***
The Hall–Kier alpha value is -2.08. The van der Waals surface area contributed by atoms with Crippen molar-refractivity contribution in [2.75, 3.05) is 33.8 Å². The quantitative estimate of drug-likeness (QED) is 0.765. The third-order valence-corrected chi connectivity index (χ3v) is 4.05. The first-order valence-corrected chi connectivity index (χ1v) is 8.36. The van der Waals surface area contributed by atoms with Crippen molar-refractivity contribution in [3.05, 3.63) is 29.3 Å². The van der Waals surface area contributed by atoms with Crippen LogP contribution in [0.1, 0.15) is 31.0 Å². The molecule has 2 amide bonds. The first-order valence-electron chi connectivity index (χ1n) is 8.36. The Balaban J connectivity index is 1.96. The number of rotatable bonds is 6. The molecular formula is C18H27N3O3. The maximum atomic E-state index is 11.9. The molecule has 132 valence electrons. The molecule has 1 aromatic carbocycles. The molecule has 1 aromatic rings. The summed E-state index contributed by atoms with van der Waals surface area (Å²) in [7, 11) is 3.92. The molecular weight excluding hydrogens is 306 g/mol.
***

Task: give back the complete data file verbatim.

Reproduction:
The Hall–Kier alpha value is -2.08. The van der Waals surface area contributed by atoms with Crippen molar-refractivity contribution in [2.75, 3.05) is 33.8 Å². The quantitative estimate of drug-likeness (QED) is 0.765. The third-order valence-corrected chi connectivity index (χ3v) is 4.05. The first-order valence-corrected chi connectivity index (χ1v) is 8.36. The van der Waals surface area contributed by atoms with Crippen molar-refractivity contribution in [3.05, 3.63) is 29.3 Å². The van der Waals surface area contributed by atoms with Crippen LogP contribution in [0.1, 0.15) is 31.0 Å². The molecule has 2 amide bonds. The first-order valence-electron chi connectivity index (χ1n) is 8.36. The Balaban J connectivity index is 1.96. The number of rotatable bonds is 6. The molecular formula is C18H27N3O3. The maximum atomic E-state index is 11.9. The molecule has 132 valence electrons. The molecule has 1 aromatic carbocycles. The molecule has 1 aromatic rings. The summed E-state index contributed by atoms with van der Waals surface area (Å²) in [7, 11) is 3.92. The molecular weight excluding hydrogens is 306 g/mol.